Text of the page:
If you are new to Medicare, you can follow these easy steps to help to prepare for your Medicare enrollment.
Determine Your Eligibility The first step you need to take for Medicare enrollment is to find out if you are eligible. You should meet the eligibility requirements if you can answer yes to one of the following questions:
Are you age 65 or older?
Are you under 65 with certain disabilities?
Do you have End-Stage Renal Disease (kidney failure that requires transplant or dialysis)?
If you already receive Social Security Benefits, you will automatically be enrolled in Medicare Part A and B the month you turn 65. Three months prior to your birth date you should be receiving your Medicare card in the mail. If you want to opt out of Part B coverage, you will need to follow the instructions with your Medicare card. If you not receive Social Security Benefits, you will not be automatically enrolled. You need to apply at the beginning of your seven-month initial enrollment period (90 days prior to your 65th birthday) to make sure your coverage start date will not be delayed. At this time you have also the option to apply for Social Security Benefits.
Get Information Once you have determined that you are eligible for Medicare, you should gather all of your personal documentation and information on your current health care and/or prescription drug coverage in order to find out if your current coverage will work with Medicare. Make a list of the drugs you currently use, your desired coverage, the maximum premium you can afford so you can compare and select the coverage that will best meet your future needs.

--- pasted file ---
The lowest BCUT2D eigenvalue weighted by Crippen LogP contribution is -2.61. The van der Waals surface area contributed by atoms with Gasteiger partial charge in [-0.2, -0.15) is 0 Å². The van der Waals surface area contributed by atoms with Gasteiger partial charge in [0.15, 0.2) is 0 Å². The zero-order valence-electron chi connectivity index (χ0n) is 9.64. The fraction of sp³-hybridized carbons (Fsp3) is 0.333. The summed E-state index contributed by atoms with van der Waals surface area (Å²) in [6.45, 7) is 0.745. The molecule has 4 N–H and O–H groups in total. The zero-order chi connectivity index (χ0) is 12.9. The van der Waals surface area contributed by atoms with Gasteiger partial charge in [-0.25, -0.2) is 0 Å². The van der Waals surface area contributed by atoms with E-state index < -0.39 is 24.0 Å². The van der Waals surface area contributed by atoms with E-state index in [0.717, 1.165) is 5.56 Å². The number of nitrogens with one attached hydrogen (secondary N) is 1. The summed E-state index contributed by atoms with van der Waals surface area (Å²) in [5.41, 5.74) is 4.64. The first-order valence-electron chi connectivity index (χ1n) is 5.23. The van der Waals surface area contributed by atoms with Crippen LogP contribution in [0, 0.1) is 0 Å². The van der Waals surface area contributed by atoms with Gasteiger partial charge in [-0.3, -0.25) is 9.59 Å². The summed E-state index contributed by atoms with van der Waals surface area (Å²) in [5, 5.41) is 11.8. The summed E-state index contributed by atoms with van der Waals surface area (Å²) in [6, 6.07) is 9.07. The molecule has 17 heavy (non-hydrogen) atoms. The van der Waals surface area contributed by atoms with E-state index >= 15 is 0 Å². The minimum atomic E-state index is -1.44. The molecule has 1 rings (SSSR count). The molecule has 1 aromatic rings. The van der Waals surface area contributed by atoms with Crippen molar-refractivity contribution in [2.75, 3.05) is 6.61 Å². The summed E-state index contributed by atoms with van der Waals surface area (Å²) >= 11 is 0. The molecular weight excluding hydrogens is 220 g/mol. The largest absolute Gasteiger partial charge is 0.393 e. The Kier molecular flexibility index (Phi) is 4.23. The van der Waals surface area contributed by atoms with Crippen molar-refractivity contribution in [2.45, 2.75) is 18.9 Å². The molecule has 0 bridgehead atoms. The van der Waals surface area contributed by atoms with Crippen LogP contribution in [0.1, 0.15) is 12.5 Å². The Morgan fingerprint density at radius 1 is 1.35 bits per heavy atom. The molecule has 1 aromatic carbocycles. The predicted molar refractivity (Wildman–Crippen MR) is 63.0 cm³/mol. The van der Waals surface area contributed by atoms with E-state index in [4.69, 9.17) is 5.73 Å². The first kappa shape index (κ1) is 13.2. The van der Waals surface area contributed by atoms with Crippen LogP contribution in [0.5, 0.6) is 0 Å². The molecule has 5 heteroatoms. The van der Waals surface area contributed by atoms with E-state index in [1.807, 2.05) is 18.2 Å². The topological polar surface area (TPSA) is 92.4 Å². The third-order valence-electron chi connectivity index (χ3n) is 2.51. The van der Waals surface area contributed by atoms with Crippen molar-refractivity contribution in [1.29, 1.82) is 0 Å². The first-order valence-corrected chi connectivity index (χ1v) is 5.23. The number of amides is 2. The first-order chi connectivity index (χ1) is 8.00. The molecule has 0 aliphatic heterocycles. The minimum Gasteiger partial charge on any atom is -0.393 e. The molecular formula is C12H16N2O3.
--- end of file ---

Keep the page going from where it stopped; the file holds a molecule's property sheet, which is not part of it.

Select A Medicare Plan Learn how Medicare works, and familiarize yourself with each Medicare Plan (Part A, Part B, Part C, and Part D). Carefully consider each plan with your current and possible future personal needs in mind. Enroll in the Medicare program that best suits your needs.
Determine If You Qualify for Additional Programs Unfortunately, Medicare does not cover all medical costs such as co-insurance, co-payments, deductibles, or services not covered by a Medicare plan. The good news is that there are several other programs like Medicaid, Medigap, etc. which provide additional coverage. Research, and find out whether you are eligible. If you are, apply to them in order to maximize your coverage and reduce your health care worries.